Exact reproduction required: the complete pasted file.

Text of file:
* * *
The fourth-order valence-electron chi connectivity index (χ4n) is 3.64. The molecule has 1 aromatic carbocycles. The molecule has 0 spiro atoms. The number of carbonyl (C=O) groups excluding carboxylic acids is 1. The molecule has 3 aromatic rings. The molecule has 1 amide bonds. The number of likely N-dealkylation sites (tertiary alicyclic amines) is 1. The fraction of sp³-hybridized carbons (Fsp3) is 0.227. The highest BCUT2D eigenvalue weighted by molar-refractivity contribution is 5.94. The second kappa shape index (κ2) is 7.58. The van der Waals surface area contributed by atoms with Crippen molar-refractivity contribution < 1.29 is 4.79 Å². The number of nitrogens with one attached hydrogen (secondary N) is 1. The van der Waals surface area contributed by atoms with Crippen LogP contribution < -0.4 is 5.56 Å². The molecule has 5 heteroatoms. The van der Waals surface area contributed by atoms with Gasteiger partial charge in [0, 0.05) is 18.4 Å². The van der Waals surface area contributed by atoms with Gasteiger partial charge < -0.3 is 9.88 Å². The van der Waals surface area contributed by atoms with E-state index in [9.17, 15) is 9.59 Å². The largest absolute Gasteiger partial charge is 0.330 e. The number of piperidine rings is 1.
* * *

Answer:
The fourth-order valence-electron chi connectivity index (χ4n) is 3.64. The molecule has 1 aromatic carbocycles. The molecule has 0 spiro atoms. The number of carbonyl (C=O) groups excluding carboxylic acids is 1. The molecule has 3 aromatic rings. The molecule has 1 amide bonds. The number of likely N-dealkylation sites (tertiary alicyclic amines) is 1. The fraction of sp³-hybridized carbons (Fsp3) is 0.227. The highest BCUT2D eigenvalue weighted by molar-refractivity contribution is 5.94. The second kappa shape index (κ2) is 7.58. The van der Waals surface area contributed by atoms with Crippen molar-refractivity contribution < 1.29 is 4.79 Å². The number of nitrogens with one attached hydrogen (secondary N) is 1. The van der Waals surface area contributed by atoms with Crippen LogP contribution < -0.4 is 5.56 Å². The molecule has 5 heteroatoms. The van der Waals surface area contributed by atoms with Gasteiger partial charge in [0, 0.05) is 18.4 Å². The van der Waals surface area contributed by atoms with Gasteiger partial charge < -0.3 is 9.88 Å². The van der Waals surface area contributed by atoms with E-state index in [9.17, 15) is 9.59 Å². The largest absolute Gasteiger partial charge is 0.330 e. The number of piperidine rings is 1.